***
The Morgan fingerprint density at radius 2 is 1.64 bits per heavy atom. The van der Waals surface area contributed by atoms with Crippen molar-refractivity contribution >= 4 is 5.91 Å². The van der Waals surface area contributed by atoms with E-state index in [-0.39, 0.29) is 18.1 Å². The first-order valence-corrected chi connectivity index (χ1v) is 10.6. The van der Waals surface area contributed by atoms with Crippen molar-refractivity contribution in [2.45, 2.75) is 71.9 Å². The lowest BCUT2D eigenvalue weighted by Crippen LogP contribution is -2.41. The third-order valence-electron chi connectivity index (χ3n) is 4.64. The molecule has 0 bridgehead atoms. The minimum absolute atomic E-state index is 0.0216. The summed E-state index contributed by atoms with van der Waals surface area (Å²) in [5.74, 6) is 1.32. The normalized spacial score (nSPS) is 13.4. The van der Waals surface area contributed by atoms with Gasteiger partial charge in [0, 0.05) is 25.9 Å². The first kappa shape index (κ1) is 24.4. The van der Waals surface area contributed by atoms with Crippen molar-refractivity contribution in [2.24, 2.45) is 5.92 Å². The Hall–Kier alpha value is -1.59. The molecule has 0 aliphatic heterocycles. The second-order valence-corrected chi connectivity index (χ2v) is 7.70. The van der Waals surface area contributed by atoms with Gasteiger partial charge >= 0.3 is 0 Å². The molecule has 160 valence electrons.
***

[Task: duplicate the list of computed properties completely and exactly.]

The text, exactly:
The Morgan fingerprint density at radius 2 is 1.64 bits per heavy atom. The van der Waals surface area contributed by atoms with Crippen molar-refractivity contribution >= 4 is 5.91 Å². The van der Waals surface area contributed by atoms with E-state index in [-0.39, 0.29) is 18.1 Å². The first-order valence-corrected chi connectivity index (χ1v) is 10.6. The van der Waals surface area contributed by atoms with Crippen molar-refractivity contribution in [2.45, 2.75) is 71.9 Å². The lowest BCUT2D eigenvalue weighted by Crippen LogP contribution is -2.41. The third-order valence-electron chi connectivity index (χ3n) is 4.64. The molecule has 0 bridgehead atoms. The minimum absolute atomic E-state index is 0.0216. The summed E-state index contributed by atoms with van der Waals surface area (Å²) in [5.74, 6) is 1.32. The normalized spacial score (nSPS) is 13.4. The van der Waals surface area contributed by atoms with Gasteiger partial charge in [0, 0.05) is 25.9 Å². The first kappa shape index (κ1) is 24.4. The van der Waals surface area contributed by atoms with Crippen molar-refractivity contribution in [2.24, 2.45) is 5.92 Å². The Hall–Kier alpha value is -1.59. The molecule has 0 aliphatic heterocycles. The second-order valence-corrected chi connectivity index (χ2v) is 7.70. The van der Waals surface area contributed by atoms with Gasteiger partial charge >= 0.3 is 0 Å². The molecule has 160 valence electrons.